Top 10 Tips to Find Your Best Helicopter Flight School
Learning to fly a helicopter is one of the most fun, rewarding and exciting adventures that you can challenge yourself to do. Even for current fixed-wing pilots, completing a PPL(H) (Private Pilot Licence) is a whole new ball game and opens up the sky (and most large fields) for you to play in.
But as each school offers different benefits and varied facilities, how do you find the right school to fly with who will also be the right fit long term?
Our team are all pilots or are currently learning to fly, so we have each had to search for a flight school at one point or another and know first-hand what to look for. We’ve teamed together to come up with our best tips of finding the school for you.
1. Go and chat to them
Any reputable school which is focussed on the student will always be more than happy to meet with you over a casual tea or coffee, to discuss what you want to get out of flying so you can see whether it’s something for you. Give them a call and arrange to visit – it should be a no-commitment chat where you find out which helicopters you could potentially learn to fly, the advantages of each one, how the course is structured and you can also see what the team is like and get a general feel for the school.
Some schools may suggest you to book in for a trial lesson on your first visit before talking anything through; whilst having a flight is certainly recommended so you can see if you enjoy flying a helicopter before making such a large commitment, it should be secondary to talking through your personal flying goals. It is also a chance for them to gain an understanding of what style of learning suits you best.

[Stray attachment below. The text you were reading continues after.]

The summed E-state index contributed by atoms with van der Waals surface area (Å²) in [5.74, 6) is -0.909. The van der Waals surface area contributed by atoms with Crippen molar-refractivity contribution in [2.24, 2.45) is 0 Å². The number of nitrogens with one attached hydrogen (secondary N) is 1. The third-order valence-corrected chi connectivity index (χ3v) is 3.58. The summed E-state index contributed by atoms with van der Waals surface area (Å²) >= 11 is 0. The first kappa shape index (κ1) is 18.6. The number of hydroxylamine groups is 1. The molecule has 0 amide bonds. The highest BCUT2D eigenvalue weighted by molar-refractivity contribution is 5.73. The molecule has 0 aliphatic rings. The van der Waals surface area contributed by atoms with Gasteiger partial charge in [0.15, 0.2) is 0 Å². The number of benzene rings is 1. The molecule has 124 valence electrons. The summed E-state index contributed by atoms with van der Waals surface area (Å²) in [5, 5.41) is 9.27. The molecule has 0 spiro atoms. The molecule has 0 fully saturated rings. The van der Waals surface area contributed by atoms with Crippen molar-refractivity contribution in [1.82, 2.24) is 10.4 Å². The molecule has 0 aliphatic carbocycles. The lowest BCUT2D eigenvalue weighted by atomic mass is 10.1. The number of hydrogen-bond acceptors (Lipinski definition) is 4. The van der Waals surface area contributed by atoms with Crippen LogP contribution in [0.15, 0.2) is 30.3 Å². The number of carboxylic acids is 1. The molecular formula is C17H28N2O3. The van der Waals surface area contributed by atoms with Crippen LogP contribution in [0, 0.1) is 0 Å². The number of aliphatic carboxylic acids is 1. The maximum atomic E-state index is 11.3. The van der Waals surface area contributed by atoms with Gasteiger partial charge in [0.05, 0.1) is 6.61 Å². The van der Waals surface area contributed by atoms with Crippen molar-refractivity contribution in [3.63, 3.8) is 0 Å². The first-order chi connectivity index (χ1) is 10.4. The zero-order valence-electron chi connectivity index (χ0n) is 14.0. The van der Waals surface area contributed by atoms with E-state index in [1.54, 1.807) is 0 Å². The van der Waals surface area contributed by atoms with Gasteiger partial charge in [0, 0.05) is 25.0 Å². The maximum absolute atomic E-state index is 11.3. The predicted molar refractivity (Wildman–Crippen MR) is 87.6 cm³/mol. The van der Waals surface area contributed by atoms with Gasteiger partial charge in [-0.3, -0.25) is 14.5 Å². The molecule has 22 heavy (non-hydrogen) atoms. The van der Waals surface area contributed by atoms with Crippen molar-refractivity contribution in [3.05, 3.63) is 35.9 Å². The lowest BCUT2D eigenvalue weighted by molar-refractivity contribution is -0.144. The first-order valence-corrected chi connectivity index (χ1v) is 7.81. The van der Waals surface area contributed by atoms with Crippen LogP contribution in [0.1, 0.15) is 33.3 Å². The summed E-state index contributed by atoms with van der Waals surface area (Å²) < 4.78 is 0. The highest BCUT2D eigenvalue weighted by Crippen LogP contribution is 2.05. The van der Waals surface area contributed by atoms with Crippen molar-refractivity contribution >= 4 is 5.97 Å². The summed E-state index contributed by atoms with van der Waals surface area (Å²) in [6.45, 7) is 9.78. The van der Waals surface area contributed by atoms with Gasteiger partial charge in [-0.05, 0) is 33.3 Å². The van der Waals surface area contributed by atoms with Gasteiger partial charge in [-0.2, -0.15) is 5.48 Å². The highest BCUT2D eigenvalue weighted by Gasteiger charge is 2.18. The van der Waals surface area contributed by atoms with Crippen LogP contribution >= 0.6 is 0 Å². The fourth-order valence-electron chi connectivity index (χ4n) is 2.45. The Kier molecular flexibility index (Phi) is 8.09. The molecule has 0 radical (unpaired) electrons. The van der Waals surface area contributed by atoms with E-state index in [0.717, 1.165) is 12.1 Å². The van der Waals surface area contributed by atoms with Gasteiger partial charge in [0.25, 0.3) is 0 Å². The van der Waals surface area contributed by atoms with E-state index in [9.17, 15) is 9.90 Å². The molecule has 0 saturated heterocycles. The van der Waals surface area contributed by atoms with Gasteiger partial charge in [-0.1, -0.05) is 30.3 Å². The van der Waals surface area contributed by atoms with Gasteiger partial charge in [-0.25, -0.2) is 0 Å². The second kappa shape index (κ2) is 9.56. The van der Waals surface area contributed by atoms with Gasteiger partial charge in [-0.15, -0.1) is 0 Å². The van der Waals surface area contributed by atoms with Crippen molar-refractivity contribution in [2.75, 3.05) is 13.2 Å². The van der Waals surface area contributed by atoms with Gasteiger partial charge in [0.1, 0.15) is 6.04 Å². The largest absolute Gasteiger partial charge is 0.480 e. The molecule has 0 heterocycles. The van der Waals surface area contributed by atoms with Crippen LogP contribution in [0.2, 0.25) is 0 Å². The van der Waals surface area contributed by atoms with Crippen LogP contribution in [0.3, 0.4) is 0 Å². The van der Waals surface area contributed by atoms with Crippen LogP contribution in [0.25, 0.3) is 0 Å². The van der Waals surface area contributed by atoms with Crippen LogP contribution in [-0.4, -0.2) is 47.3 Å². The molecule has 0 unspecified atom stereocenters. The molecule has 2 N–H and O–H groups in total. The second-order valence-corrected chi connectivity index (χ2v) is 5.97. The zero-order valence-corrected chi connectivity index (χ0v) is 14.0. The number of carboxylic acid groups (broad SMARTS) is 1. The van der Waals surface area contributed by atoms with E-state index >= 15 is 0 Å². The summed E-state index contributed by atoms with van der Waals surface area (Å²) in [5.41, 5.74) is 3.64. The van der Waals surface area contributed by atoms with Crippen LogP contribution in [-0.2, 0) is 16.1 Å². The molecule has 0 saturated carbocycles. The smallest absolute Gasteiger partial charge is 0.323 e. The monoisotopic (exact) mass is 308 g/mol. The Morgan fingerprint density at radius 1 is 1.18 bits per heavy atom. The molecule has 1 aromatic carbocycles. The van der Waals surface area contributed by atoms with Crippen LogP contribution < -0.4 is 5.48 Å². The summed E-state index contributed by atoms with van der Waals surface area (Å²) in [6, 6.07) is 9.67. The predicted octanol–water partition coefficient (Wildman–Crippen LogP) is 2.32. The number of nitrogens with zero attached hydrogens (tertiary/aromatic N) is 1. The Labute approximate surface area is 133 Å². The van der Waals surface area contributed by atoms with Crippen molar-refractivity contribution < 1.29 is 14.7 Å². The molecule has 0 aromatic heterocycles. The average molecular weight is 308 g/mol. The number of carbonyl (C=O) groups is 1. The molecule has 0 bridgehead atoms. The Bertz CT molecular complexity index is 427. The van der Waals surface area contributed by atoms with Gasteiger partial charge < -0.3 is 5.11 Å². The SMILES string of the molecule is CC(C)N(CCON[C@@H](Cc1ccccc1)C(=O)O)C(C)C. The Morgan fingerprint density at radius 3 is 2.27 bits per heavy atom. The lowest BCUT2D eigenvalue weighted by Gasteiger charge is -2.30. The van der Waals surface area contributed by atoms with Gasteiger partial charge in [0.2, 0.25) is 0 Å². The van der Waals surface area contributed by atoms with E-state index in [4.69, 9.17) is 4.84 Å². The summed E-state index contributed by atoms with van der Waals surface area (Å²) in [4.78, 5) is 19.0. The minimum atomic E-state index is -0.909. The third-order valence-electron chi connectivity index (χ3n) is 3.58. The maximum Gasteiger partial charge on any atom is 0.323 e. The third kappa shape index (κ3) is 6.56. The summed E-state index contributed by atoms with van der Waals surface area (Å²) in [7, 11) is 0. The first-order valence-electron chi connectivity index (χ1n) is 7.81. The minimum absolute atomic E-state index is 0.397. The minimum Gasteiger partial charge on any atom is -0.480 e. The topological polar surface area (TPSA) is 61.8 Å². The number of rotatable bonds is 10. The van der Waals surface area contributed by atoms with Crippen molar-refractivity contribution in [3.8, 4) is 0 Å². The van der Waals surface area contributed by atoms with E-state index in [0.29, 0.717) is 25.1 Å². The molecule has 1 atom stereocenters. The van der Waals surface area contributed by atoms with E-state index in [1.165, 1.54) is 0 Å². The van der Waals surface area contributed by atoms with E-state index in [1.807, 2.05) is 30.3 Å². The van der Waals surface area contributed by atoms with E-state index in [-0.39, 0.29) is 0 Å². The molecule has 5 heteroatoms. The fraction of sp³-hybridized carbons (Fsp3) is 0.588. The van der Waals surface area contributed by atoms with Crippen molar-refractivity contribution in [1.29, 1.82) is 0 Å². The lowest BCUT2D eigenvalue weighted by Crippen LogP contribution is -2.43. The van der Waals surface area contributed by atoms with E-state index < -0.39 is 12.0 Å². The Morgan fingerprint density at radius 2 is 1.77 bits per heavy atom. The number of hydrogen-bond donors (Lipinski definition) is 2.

2. Check out the fleet
You wouldn’t choose a driving school who teaches you in a 1978 Reliant Robin, and it’s no different with learning to fly a helicopter!
A good indicator of a quality school is the level of investment in the helicopters they operate, as well as the continued maintenance and upkeep. Your safety is paramount! Older helicopters aren’t necessarily a bad sign (they are built to be long-lasting) but a paint job from the 70s, an out-of-date GPS which looks like it’s from your Grandad’s garage, and oil running down the side of the already-dirty exterior is not a positive sign.
What to look for are helicopters which are always kept clean and sparkly, with a modern set of avionics (the instruments in the cockpit) and high quality tech, such as iPads, that you can use in flight (for navigation, not Instagram).
Quality aircraft may add to the hourly cost slightly, but in the long run it’s definitely worth paying the extra to fly with an operator who focusses on quality not their profit first and foremost.
3. Ask around!
The helicopter industry is not a big place – if you know anyone involved then have a conversation with them about the various flight schools and see if they could recommend any of the places that you have in mind. Chances are they’ll have heard of them or can at least speak to someone else who has. You can even speak to people at the airfield they operate from and get an idea about their reputation from those who see them every day.
Take peoples’ advice seriously and avoid any unreputable options – it’s a large investment and you want to be sure to make the right decision.
4. What are the actual costs?
Price is a large factor when deciding on a flight school – Lessons are expensive, but it is not only the price per hour you need to look at, there are quite a few factors that need to be considered here.
Check there are no hidden costs e.g non-refundable block rates or training bundles; a 10 – 20 hours block rate may be cost effective, but not if life gets in the way and your circumstances change 20 hours into your training leaving you out of pocket. Something else to look out for is the offer of a promise of a certain training milestone after each block of training – is it realistic? After all you cannot guarantee anything as everyone learns at a different pace. If you reach the hours without achieving it, you may feel disheartened and this will affect your flying, meaning it may then actually take you longer still to get to it!